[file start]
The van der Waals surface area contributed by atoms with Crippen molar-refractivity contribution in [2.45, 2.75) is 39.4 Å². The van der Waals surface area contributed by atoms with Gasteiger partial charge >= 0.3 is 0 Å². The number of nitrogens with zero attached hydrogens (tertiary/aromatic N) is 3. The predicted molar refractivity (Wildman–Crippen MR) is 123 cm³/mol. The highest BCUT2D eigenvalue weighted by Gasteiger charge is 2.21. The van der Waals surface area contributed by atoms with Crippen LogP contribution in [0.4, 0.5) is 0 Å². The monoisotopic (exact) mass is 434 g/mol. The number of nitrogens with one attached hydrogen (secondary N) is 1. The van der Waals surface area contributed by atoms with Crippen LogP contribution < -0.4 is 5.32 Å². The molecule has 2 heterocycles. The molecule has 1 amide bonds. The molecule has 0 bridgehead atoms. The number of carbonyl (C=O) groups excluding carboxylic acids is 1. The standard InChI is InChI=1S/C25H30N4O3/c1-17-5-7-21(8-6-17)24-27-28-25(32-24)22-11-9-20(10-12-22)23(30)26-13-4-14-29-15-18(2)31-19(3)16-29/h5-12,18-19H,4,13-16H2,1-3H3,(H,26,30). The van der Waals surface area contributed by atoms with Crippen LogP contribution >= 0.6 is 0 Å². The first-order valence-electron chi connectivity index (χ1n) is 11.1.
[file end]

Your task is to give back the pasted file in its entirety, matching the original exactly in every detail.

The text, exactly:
The van der Waals surface area contributed by atoms with Crippen molar-refractivity contribution in [2.45, 2.75) is 39.4 Å². The van der Waals surface area contributed by atoms with Gasteiger partial charge >= 0.3 is 0 Å². The number of nitrogens with zero attached hydrogens (tertiary/aromatic N) is 3. The predicted molar refractivity (Wildman–Crippen MR) is 123 cm³/mol. The highest BCUT2D eigenvalue weighted by Gasteiger charge is 2.21. The van der Waals surface area contributed by atoms with Crippen LogP contribution in [0.4, 0.5) is 0 Å². The monoisotopic (exact) mass is 434 g/mol. The number of nitrogens with one attached hydrogen (secondary N) is 1. The van der Waals surface area contributed by atoms with Crippen LogP contribution < -0.4 is 5.32 Å². The molecule has 2 heterocycles. The molecule has 1 amide bonds. The molecule has 0 bridgehead atoms. The number of carbonyl (C=O) groups excluding carboxylic acids is 1. The standard InChI is InChI=1S/C25H30N4O3/c1-17-5-7-21(8-6-17)24-27-28-25(32-24)22-11-9-20(10-12-22)23(30)26-13-4-14-29-15-18(2)31-19(3)16-29/h5-12,18-19H,4,13-16H2,1-3H3,(H,26,30). The van der Waals surface area contributed by atoms with Crippen LogP contribution >= 0.6 is 0 Å². The first-order valence-electron chi connectivity index (χ1n) is 11.1.